Australian Bird Studies from McGlennon's Audubon Folio [SERIES] art series by , 2018

Australian Bird Studies from McGlennon’s Audubon Folio [SERIES], 2018

  • Joseph McGlennon
    Australian Bird Studies from McGlennon’s Audubon Folio, 2018

    70 × 70 cm
    $8,800
  • Australian Bird Studies from McGlennon’s Audubon Folio – Black Cockatoo

    60 × 60 cm
    $8,800
  • Australian Bird Studies from McGlennon’s Audubon Folio – Eclectus Green Parrot

    60 × 60 cm
    $8,800
  • Australian Bird Studies from McGlennon’s Audubon Folio – Eclectus Red Parrot

    60 × 60 cm
    $8,800
  • Australian Bird Studies from McGlennon’s Audubon Folio – Gang-Gang Cockatoos

    60 × 60 cm
    $8,800
  • Australian Bird Studies from McGlennon’s Audubon Folio – Grey Goshawk

    60 × 60 cm
    $8,800
  • Australian Bird Studies from McGlennon’s Audubon Folio – Kookaburra

    60 × 60 cm
    $8,800
  • Australian Bird Studies from McGlennon’s Audubon Folio – Lord Derby’s Parakeet

    60 × 60 cm
    $8,800
  • Australian Bird Studies from McGlennon’s Audubon Folio – Palm Cockatoo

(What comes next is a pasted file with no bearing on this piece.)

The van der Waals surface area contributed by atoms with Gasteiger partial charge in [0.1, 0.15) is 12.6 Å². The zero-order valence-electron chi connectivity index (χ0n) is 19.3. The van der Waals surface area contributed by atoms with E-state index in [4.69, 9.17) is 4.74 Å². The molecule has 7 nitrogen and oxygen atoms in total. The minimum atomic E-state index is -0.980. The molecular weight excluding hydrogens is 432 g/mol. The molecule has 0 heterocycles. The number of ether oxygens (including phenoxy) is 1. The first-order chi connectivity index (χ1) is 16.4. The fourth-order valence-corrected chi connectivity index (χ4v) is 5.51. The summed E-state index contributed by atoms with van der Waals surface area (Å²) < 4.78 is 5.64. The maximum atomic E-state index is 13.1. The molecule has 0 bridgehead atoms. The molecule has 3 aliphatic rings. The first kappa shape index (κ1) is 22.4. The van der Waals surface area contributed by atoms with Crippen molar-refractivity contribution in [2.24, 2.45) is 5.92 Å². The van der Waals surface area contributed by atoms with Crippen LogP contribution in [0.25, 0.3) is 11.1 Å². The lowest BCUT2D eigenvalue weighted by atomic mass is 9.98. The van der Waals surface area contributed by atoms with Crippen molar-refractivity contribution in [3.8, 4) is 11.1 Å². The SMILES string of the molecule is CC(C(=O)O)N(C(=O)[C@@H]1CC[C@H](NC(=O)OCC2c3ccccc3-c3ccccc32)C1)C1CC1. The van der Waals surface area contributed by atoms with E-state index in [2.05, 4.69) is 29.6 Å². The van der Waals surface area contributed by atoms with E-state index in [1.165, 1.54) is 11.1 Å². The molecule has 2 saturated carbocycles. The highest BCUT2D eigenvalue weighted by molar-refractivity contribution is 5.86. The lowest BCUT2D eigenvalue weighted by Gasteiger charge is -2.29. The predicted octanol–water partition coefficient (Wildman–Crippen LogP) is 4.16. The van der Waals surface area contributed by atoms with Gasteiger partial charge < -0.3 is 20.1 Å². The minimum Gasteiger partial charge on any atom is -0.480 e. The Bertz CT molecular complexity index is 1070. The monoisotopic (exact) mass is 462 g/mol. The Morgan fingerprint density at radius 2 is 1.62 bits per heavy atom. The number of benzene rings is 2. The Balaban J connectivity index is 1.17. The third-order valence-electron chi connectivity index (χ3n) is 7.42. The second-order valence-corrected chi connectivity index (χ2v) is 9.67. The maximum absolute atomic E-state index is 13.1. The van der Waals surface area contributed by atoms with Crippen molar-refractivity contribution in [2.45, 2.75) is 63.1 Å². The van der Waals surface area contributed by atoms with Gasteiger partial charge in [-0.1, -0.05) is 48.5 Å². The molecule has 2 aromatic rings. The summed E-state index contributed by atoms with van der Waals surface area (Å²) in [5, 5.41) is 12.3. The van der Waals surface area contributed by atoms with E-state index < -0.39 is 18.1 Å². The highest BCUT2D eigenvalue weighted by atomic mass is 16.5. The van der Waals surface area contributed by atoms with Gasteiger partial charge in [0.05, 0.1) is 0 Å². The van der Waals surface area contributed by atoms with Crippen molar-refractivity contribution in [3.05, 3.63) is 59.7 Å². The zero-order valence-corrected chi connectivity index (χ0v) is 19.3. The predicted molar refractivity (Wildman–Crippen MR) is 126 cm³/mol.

60 × 60 cm
    $8,800
  • Australian Bird Studies from McGlennon’s Audubon Folio – White Breasted Sea-Eagle

    60 × 60 cm
    $8,800
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Artist profile

Joseph McGlennon

Joseph McGlennon

Joseph McGlennon’s photographic works are majestic recreations of animals in their natural habitats – the first kangaroos to be seen by European eyes, parrots perching on a branch surrounded by exotic blooms, the extinct Thylacine (Tasmanian Tiger) fresh from killing its prey. McGlennon’s lens brings his subjects out of the realm of exotic specimen or historical curiosity and pushes them, living and breathing, into today.

McGlennon takes hundreds of different photographs and spends weeks layering and arranging them to arrive at the final image. The landscape is as important as the animal itself – there are no blurred backgrounds or subdued foregrounds in McGlennon’s montages. The inclusion of every detail creates a hyper-real effect that pulls the viewer into contact with the flora and fauna that the planet stands to lose.

Joseph McGlennon came to photography following a successful career in advertising. He won the 2015 William and Winifred Bowness Photography Prize for Florilegium #1, his picture of two parrots perched on tropical foliage, inspired by Joseph Banks’ botanical drawings.